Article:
But by its own reckoning, there is immense variation within the Global South in smartphone ownership, access to mobile networks, and, perhaps most importantly, affordable, fast, and reliable connections (2018, pp. 104-06 and 125-30; Álvarez, 2014; Bianchi, 2015). In addition, much of the Global South has a very significant gender gap in access to smartphones (Bhandari, 2019).
Ignoring these obdurate limitations, the ITU, the telecommunications industry, and electronics manufacturers insist that mobile cellular communication will inexorably and beneficially expand from the wealthy countries where they are headquartered. The industry’s hype has an imperiousness ring: we are heading inexorably toward the next stage of technological and human progress and pleasure. Mobile communication will be foundational.
In the face of such breathless predictions, we should keep in mind that the idea of technological progress has only been around since the 19th century, when it was deployed as propaganda “to deny the legitimacy and rationality” of organized opposition to industrial machinery (Noble, 1995). The Luddites, famous for sometimes destroying machines they feared would ruin their livelihoods and the quality of their craft, “did not believe in technological progress, nor could they have; the alien idea was invented after them, to try to prevent their recurrence” (Noble, 1995, p. 2).
They weren’t opposed to new technology per se, only to boosters’ obliviousness to its undemocratic designs and socially-destructive deployment. We adhere to that critique in our examination of the smartphone as an emblem of technological progress. The world has been subject to the incessant promotion of smartphone innovations for over a decade. Such rhetoric ignores the central topics of this book: environmental harm, labor exploitation, and the connivance of industry with anti-science propaganda.
It’s ironic that The Economist used an adjective generally applied to the “terror” of running out of petroleum—“peak oil”—to describe super-saturation of the world cellphone market. For both industries have played malevolent roles in our planetary crisis. And both relate to the concept ‘green’ in our title.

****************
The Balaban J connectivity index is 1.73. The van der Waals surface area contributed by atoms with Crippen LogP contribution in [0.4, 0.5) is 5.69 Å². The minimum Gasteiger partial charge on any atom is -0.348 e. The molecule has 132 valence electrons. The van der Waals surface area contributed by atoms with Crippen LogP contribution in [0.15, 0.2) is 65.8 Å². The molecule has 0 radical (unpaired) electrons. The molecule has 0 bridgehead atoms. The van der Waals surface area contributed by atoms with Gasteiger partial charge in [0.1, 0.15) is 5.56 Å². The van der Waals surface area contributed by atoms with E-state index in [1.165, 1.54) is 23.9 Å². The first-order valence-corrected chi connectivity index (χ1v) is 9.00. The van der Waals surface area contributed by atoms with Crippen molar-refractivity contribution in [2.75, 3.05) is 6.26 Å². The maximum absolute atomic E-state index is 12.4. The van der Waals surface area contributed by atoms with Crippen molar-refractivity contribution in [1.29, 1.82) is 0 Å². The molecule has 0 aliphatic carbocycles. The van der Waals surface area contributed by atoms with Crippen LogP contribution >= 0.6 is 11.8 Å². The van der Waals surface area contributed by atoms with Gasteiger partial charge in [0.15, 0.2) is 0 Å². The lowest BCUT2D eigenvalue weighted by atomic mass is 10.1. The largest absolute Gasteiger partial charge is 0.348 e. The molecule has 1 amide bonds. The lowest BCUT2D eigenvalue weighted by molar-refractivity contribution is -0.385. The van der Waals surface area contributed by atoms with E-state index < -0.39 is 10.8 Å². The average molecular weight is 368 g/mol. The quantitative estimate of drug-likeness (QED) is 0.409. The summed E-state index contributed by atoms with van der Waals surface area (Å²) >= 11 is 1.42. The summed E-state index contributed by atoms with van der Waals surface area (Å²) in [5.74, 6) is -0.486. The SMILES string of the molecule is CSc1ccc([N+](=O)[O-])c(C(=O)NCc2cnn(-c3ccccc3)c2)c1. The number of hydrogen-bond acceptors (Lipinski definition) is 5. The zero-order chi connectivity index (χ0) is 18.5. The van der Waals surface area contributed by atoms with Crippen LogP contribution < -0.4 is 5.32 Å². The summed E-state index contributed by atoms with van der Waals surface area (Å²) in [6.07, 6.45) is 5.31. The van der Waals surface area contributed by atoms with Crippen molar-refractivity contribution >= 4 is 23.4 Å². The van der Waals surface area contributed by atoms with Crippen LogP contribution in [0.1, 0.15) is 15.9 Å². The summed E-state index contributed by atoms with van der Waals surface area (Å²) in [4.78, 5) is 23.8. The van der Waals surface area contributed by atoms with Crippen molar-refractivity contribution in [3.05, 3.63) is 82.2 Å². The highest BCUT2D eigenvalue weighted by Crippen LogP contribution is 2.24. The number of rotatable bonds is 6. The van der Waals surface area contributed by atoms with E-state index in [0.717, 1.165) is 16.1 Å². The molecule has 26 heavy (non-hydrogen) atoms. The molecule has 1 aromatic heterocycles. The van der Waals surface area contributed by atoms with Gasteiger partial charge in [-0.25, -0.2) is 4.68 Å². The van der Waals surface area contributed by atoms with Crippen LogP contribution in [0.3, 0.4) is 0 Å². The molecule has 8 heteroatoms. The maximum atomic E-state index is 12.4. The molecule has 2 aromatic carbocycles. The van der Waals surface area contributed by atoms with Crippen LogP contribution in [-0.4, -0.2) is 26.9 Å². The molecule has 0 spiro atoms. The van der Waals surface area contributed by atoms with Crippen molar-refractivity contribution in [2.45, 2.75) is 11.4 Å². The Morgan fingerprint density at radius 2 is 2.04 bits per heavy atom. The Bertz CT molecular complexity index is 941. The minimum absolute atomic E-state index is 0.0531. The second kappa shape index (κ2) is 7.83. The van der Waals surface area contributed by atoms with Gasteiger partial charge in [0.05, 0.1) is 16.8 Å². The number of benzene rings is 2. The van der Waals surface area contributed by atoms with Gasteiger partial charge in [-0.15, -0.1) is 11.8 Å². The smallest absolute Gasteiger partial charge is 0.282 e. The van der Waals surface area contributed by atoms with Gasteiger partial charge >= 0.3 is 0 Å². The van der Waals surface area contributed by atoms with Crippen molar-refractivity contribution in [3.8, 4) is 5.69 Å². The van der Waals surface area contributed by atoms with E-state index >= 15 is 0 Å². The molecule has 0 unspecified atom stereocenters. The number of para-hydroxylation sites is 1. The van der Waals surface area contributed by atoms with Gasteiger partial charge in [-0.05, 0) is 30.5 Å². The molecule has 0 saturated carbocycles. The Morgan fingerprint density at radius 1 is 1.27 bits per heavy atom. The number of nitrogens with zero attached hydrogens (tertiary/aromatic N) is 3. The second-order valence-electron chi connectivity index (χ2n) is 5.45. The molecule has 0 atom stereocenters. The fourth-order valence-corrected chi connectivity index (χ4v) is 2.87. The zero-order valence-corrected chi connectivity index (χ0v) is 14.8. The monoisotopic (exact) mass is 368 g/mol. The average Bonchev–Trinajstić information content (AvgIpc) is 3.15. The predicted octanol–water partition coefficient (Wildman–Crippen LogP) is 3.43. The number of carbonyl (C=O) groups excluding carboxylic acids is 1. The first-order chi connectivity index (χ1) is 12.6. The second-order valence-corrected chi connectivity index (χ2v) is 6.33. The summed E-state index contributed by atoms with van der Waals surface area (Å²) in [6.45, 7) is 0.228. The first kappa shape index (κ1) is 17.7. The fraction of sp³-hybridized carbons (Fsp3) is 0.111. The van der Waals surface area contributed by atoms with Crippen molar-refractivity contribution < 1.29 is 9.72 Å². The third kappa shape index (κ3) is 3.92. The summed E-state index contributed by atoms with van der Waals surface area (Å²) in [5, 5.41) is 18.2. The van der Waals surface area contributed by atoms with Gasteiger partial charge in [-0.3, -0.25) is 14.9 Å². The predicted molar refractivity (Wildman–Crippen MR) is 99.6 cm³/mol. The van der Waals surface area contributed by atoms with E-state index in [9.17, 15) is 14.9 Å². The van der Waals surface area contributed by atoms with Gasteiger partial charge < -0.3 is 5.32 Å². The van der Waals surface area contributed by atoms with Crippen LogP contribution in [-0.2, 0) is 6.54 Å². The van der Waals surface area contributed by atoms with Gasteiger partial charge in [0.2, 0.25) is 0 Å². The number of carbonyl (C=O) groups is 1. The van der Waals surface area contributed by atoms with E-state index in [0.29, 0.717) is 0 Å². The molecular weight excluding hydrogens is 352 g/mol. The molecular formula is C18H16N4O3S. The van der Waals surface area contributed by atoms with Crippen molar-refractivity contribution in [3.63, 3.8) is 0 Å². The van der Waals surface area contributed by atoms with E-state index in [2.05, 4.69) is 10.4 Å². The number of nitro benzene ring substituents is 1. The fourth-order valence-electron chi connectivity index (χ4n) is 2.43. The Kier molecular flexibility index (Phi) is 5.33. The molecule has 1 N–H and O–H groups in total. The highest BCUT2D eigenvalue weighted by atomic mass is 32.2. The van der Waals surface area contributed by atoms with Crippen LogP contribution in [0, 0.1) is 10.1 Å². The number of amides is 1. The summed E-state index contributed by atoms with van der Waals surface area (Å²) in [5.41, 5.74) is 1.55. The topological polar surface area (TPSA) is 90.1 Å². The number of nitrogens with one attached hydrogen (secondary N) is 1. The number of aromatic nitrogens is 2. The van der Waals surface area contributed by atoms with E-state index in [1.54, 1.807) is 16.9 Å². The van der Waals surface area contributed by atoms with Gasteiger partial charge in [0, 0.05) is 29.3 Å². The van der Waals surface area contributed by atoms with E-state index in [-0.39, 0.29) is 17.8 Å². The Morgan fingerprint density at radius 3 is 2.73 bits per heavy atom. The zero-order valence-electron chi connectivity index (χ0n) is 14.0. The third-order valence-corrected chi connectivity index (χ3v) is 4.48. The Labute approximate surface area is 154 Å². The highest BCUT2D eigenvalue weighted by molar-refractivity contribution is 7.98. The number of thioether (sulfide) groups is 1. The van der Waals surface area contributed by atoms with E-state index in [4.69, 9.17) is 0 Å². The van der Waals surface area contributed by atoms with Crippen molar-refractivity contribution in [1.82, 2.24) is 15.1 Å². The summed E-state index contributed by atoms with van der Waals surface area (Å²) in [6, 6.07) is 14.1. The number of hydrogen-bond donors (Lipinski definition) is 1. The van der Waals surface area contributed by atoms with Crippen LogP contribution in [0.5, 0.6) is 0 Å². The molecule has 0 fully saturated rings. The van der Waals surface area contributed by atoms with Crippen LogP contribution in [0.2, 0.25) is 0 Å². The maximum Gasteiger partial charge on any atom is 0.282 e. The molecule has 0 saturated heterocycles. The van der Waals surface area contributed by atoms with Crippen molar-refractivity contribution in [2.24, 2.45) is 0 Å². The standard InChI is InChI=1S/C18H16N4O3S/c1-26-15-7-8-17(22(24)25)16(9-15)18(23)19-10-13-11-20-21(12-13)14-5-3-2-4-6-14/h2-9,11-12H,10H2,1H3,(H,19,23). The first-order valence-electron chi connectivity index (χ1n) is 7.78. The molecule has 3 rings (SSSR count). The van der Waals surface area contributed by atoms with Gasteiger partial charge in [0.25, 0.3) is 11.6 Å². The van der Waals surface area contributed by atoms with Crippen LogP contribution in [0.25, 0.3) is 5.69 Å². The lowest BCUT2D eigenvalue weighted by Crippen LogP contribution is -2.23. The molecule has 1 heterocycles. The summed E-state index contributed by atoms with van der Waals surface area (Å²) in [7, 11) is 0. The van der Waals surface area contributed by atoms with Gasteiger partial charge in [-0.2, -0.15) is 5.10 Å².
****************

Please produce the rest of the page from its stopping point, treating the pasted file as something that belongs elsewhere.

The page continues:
“Green” can signify displeasure, even disgust. For example, “he turned green” or “it’s indefensible to have green lawns in LA.” But the meaning of the term is more complex than that. It is simultaneously serene, beneficial, disturbing, corrupted, radical, and conservative: green consumption, green certification, new (green) deal, and greenwashing.
In the late 1960s and early ’70s, the word “pollution” was in vogue to explain environmental hazards. Both a ubiquitous and a local sign, it seemed to be everywhere, yet isolable. The problems it described occurred when particular waterways, neighborhoods, or fields suffered negative externalities from mining, farming, and manufacturing. The issue was how to restore these places to their prior state: pristine, unspoiled, enduring. Pollution was about corporate malfeasance, governmental neglect, and public ignorance, and how to remedy their malign impact. It could be cleaned up if governments compelled companies to do so—and would soon be over, once those involved understood the problem.
But when greenhouse gases, environmental racism, global warming, occupational health, and environmental imperialism appeared on the agenda, pollution reached beyond national boundaries and became ontological, threatening the very Earth that gives and sustains life, and doing so in demographically unequal ways.
A word was found to describe the values and forms of life that encompassed a planetary consciousness to counter this disaster, as per the utopias of world government that had animated transnational imaginations for decades: “green” emerged to displace the more negative and limited term “pollution,” signifying both new possibilities and a greater and more global sense of urgency. Its purview expanded from waterways and work places to populations and the planet.
This beguilingly simple syntagm, “green,” was quickly transformed into a complex polysemic mélange. Today, it can refer to local, devolved, non-corporate empowerment, or international consciousness and institutional action. The term is invoked by both conservatives, who emphasize maintaining the world for future generations, and radicals, who stress anti-capitalist, post-colonial, feminist perspectives.
“Green” may highlight the disadvantages of technology, as a primary cause of environmental difficulties, or hail such innovations as future saviors, via devices and processes yet to be invented that will alleviate global warming. It can favor state and international regulation, or be skeptical of public policy. It may encourage individual consumer responsibility, or question localism by contrast with collective action. It can reflect left-right axes of politics, or argue that they should be transcended, because neither statism nor individualism can fix the dangers we confront.
This massive, conflictual expansion in meaning has generated a wide array of instrumental uses. So green environments are promoted as exercise incentives (Gladwell et al., 2013), encouragements for consumers to use quick-response codes (Atkinson, 2013), ways of studying whether plants communicate through music (Gagliano, 2012), attempts to push criminology towards interrogating planetary harm (Lynch et al., 2013), gimmicks for recruiting desirable employees (Renwick et al., 2012), and techniques for increasing labor productivity (Woo et al., 2013).